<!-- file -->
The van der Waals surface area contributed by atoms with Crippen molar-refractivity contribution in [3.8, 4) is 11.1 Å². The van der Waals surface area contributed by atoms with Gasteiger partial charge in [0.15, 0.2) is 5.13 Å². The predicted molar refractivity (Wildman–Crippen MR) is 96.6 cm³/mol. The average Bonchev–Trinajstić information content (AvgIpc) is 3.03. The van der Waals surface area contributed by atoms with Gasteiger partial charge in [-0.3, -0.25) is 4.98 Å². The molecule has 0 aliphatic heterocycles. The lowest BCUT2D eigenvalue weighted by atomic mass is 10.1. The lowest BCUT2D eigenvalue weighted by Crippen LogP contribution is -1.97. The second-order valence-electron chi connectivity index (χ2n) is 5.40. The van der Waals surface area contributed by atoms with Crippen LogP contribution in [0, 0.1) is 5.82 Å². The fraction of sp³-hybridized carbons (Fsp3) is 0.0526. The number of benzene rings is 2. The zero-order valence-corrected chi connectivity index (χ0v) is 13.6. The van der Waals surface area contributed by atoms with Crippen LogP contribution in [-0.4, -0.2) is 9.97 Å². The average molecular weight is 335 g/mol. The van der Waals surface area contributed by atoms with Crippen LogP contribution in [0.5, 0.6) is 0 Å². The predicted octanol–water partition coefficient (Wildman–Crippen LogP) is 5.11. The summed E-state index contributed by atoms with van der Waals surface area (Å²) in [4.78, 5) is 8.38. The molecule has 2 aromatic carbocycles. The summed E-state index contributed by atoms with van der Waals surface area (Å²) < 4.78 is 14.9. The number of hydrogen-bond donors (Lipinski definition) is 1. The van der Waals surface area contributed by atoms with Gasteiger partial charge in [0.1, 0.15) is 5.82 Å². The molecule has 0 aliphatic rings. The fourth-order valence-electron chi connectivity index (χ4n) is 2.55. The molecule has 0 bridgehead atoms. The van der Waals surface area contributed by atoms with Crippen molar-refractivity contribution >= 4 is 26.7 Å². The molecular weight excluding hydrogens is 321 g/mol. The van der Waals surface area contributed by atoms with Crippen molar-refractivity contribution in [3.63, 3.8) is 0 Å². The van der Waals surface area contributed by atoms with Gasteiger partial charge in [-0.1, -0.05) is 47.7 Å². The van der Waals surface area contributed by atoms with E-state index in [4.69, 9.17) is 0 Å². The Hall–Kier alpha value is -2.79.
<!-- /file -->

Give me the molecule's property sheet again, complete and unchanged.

The van der Waals surface area contributed by atoms with Crippen molar-refractivity contribution in [3.8, 4) is 11.1 Å². The van der Waals surface area contributed by atoms with Gasteiger partial charge in [0.15, 0.2) is 5.13 Å². The predicted molar refractivity (Wildman–Crippen MR) is 96.6 cm³/mol. The average Bonchev–Trinajstić information content (AvgIpc) is 3.03. The van der Waals surface area contributed by atoms with Gasteiger partial charge in [-0.3, -0.25) is 4.98 Å². The molecule has 0 aliphatic heterocycles. The lowest BCUT2D eigenvalue weighted by atomic mass is 10.1. The lowest BCUT2D eigenvalue weighted by Crippen LogP contribution is -1.97. The second-order valence-electron chi connectivity index (χ2n) is 5.40. The van der Waals surface area contributed by atoms with Crippen LogP contribution in [0, 0.1) is 5.82 Å². The fraction of sp³-hybridized carbons (Fsp3) is 0.0526. The number of benzene rings is 2. The zero-order valence-corrected chi connectivity index (χ0v) is 13.6. The van der Waals surface area contributed by atoms with Crippen LogP contribution in [-0.4, -0.2) is 9.97 Å². The average molecular weight is 335 g/mol. The van der Waals surface area contributed by atoms with Crippen LogP contribution in [0.5, 0.6) is 0 Å². The predicted octanol–water partition coefficient (Wildman–Crippen LogP) is 5.11. The summed E-state index contributed by atoms with van der Waals surface area (Å²) in [4.78, 5) is 8.38. The molecule has 2 aromatic carbocycles. The summed E-state index contributed by atoms with van der Waals surface area (Å²) < 4.78 is 14.9. The number of hydrogen-bond donors (Lipinski definition) is 1. The van der Waals surface area contributed by atoms with Gasteiger partial charge in [0.1, 0.15) is 5.82 Å². The molecule has 0 aliphatic rings. The fourth-order valence-electron chi connectivity index (χ4n) is 2.55. The molecule has 0 bridgehead atoms. The van der Waals surface area contributed by atoms with Crippen molar-refractivity contribution >= 4 is 26.7 Å². The molecular weight excluding hydrogens is 321 g/mol. The van der Waals surface area contributed by atoms with Crippen molar-refractivity contribution in [3.63, 3.8) is 0 Å². The van der Waals surface area contributed by atoms with Gasteiger partial charge in [-0.1, -0.05) is 47.7 Å². The van der Waals surface area contributed by atoms with E-state index in [4.69, 9.17) is 0 Å². The Hall–Kier alpha value is -2.79.